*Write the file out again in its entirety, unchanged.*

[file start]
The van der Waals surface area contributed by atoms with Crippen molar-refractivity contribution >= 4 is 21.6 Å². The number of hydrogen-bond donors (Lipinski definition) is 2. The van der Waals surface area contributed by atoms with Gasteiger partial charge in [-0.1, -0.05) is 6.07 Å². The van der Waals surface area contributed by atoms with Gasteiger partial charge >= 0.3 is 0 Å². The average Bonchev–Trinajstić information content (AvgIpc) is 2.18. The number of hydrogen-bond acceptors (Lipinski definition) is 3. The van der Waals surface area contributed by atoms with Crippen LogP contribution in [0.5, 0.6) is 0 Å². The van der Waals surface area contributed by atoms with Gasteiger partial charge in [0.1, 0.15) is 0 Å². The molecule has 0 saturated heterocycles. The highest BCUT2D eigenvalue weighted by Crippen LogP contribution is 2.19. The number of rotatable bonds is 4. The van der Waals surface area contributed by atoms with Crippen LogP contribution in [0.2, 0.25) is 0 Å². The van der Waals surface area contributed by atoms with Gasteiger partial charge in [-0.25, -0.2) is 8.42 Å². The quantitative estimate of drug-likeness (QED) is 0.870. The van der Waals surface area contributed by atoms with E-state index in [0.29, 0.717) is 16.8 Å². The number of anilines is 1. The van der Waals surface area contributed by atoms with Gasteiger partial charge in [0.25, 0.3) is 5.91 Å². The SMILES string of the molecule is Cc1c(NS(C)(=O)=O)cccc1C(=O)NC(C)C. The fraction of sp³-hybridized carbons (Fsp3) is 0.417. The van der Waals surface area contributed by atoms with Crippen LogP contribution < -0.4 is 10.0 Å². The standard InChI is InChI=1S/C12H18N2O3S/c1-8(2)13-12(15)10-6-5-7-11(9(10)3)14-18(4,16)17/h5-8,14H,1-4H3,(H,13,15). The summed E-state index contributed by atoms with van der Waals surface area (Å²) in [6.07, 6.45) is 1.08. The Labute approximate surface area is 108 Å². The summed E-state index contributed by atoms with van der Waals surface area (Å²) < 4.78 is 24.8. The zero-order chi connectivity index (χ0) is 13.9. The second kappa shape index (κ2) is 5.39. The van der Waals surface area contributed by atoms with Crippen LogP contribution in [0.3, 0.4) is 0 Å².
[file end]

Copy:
The van der Waals surface area contributed by atoms with Crippen molar-refractivity contribution >= 4 is 21.6 Å². The number of hydrogen-bond donors (Lipinski definition) is 2. The van der Waals surface area contributed by atoms with Gasteiger partial charge in [-0.1, -0.05) is 6.07 Å². The van der Waals surface area contributed by atoms with Gasteiger partial charge >= 0.3 is 0 Å². The average Bonchev–Trinajstić information content (AvgIpc) is 2.18. The number of hydrogen-bond acceptors (Lipinski definition) is 3. The van der Waals surface area contributed by atoms with Crippen LogP contribution in [0.5, 0.6) is 0 Å². The van der Waals surface area contributed by atoms with Gasteiger partial charge in [0.1, 0.15) is 0 Å². The molecule has 0 saturated heterocycles. The highest BCUT2D eigenvalue weighted by Crippen LogP contribution is 2.19. The number of rotatable bonds is 4. The van der Waals surface area contributed by atoms with Crippen LogP contribution in [0.2, 0.25) is 0 Å². The van der Waals surface area contributed by atoms with Gasteiger partial charge in [-0.25, -0.2) is 8.42 Å². The quantitative estimate of drug-likeness (QED) is 0.870. The van der Waals surface area contributed by atoms with E-state index in [0.29, 0.717) is 16.8 Å². The number of anilines is 1. The van der Waals surface area contributed by atoms with Gasteiger partial charge in [0.25, 0.3) is 5.91 Å². The SMILES string of the molecule is Cc1c(NS(C)(=O)=O)cccc1C(=O)NC(C)C. The fraction of sp³-hybridized carbons (Fsp3) is 0.417. The van der Waals surface area contributed by atoms with Crippen LogP contribution < -0.4 is 10.0 Å². The standard InChI is InChI=1S/C12H18N2O3S/c1-8(2)13-12(15)10-6-5-7-11(9(10)3)14-18(4,16)17/h5-8,14H,1-4H3,(H,13,15). The summed E-state index contributed by atoms with van der Waals surface area (Å²) in [6.07, 6.45) is 1.08. The Labute approximate surface area is 108 Å². The summed E-state index contributed by atoms with van der Waals surface area (Å²) < 4.78 is 24.8. The zero-order chi connectivity index (χ0) is 13.9. The second kappa shape index (κ2) is 5.39. The van der Waals surface area contributed by atoms with Crippen LogP contribution in [0.3, 0.4) is 0 Å².